I had been meaning to knit a cardigan for my mom for quite a while but struggled to find a pattern that would fit her petite frame. (She is the teeniest!) Just as I resigned myself to finding a children’s pattern that would suit her, I came across the Campside Cardi pattern. As you know from a few posts earlier, I knit a Campside Cardi for myself and love it immensely. When knitting for myself I typically knit the second smallest or third smallest size offered in a women’s pattern, but for the Campside Cardi, which is intended to have 2-3″ of positive ease, I knit the 39″ size (the fourth smallest size). It fit me perfectly, with about two inches of ease, so I knew that the 31″ size (the smallest) would be perfect for my mom.
I had come to the recent realization that Woolen Boon was offering preorders for most of their colorways (how did this escape me for so long?) and I needed a good blue in DK weight. After showing several of their colorways to my mom, she picked “Dress Blues.” What a great choice! I especially love the look of this colorway in the outdoor lighting, as you can see in the shots modeled by my mom above and down below.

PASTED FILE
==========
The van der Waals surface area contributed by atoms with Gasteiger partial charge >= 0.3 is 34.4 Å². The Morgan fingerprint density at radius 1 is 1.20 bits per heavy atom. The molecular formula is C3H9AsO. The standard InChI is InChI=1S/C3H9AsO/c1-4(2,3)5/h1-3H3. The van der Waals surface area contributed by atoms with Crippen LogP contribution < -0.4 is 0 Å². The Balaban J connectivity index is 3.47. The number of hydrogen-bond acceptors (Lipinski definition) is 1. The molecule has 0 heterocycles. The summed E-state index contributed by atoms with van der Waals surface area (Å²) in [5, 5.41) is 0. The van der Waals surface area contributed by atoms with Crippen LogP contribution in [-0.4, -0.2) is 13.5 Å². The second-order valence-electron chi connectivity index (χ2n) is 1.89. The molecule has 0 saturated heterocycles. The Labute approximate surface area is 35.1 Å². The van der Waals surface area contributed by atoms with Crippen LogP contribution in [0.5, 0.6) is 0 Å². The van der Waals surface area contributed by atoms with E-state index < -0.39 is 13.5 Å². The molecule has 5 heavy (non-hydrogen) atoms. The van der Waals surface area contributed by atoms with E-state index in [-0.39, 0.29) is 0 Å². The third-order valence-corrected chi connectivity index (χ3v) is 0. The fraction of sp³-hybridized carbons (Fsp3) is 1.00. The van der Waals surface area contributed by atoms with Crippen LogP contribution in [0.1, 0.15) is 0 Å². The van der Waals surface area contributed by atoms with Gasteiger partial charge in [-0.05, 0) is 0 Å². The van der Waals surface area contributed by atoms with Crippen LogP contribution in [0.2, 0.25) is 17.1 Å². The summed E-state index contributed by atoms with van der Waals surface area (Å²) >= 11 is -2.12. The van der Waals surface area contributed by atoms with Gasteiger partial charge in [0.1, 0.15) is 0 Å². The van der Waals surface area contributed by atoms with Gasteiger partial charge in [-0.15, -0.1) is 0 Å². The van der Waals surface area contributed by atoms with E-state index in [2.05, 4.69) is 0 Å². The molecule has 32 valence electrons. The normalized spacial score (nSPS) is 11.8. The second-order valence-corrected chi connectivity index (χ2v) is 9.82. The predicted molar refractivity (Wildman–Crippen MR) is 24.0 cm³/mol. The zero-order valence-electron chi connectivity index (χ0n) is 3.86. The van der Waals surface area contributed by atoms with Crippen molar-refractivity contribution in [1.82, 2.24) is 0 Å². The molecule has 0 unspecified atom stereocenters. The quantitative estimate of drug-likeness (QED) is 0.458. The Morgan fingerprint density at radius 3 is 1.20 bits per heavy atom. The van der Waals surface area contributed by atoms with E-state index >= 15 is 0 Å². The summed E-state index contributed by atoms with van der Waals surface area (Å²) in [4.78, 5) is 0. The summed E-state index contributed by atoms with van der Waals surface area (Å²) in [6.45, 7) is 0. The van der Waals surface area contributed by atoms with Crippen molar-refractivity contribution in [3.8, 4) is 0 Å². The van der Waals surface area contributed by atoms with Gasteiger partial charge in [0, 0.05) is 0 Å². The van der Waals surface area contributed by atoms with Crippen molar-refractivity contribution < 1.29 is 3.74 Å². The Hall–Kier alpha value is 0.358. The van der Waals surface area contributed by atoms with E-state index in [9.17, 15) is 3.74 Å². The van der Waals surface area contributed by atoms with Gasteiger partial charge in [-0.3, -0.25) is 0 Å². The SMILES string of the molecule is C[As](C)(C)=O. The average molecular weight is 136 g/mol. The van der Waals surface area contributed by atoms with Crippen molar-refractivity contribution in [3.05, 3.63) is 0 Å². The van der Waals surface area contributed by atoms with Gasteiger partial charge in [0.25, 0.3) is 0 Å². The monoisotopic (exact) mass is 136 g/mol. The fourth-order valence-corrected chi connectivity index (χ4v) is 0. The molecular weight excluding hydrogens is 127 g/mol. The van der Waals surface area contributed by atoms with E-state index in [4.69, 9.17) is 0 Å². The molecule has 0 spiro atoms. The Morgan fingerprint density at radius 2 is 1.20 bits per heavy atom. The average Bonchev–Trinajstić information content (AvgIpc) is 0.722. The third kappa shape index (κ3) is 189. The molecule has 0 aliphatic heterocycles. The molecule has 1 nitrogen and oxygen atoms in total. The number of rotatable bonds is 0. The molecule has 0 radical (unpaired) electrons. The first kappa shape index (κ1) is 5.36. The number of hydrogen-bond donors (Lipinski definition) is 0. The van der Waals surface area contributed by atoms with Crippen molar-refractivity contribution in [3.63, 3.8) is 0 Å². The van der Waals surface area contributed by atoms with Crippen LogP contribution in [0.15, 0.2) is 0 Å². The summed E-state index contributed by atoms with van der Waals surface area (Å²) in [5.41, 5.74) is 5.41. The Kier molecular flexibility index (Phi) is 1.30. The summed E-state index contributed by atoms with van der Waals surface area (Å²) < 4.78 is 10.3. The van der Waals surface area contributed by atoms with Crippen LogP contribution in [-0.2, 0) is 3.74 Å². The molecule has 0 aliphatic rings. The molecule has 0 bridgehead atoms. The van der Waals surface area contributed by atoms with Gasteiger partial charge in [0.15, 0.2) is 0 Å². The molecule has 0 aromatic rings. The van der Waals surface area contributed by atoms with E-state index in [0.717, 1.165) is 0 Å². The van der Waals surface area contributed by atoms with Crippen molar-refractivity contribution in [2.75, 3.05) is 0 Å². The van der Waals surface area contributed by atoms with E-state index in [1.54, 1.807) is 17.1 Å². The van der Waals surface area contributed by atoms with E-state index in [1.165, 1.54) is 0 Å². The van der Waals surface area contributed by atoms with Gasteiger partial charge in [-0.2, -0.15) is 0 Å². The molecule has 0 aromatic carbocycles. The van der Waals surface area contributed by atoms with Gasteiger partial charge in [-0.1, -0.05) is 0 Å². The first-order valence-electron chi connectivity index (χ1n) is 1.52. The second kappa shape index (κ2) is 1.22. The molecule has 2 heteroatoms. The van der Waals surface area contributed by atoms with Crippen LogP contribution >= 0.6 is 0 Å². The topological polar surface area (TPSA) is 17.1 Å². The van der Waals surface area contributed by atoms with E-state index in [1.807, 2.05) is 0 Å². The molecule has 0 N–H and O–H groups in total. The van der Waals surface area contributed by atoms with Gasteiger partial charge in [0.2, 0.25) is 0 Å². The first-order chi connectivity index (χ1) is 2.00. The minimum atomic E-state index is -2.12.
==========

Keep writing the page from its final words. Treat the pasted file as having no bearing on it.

Below you can see that I am NOT knitting my sleeves two-at-a-time, but that’s because I was alternating two balls of yarn per sleeve, and since I had been knitting this cardigan mostly on the go, juggling four balls didn’t seem like a good idea.
As with my first Campside Cardi, this one knit up super fast–only faster because of the tiny size. (I should say it took me less actual time to knit it, although more days transpired than when I was knitting my cardigan. It’s the fault of spring–I’ve been spending most of my awake time with my family outdoors.)
When I first ordered the yarn I wasn’t sure it would arrive in time for Mother’s Day, but obviously that worry was laid to rest. I finished it in the nick of time and delivered it to her yesterday. She was absolutely thrilled, and as you can see from the pics it fits her like a glove (like a glove with just the right amount of positive ease). Happy Mother’s Day to the sweetest, cutest mom on the planet!
I have a tip for picky knitters! I can be a bit persnickety when it comes to edges, so if you’re like me read on. When a pattern instructs to k2p2 for a ribbed edging I like to start and end with k3 because the first and final knit columns (you never want to end with purls) will curl underneath no matter how rigorous the blocking effort. The edging above is begun with k3, though it looks like k2. See what I mean?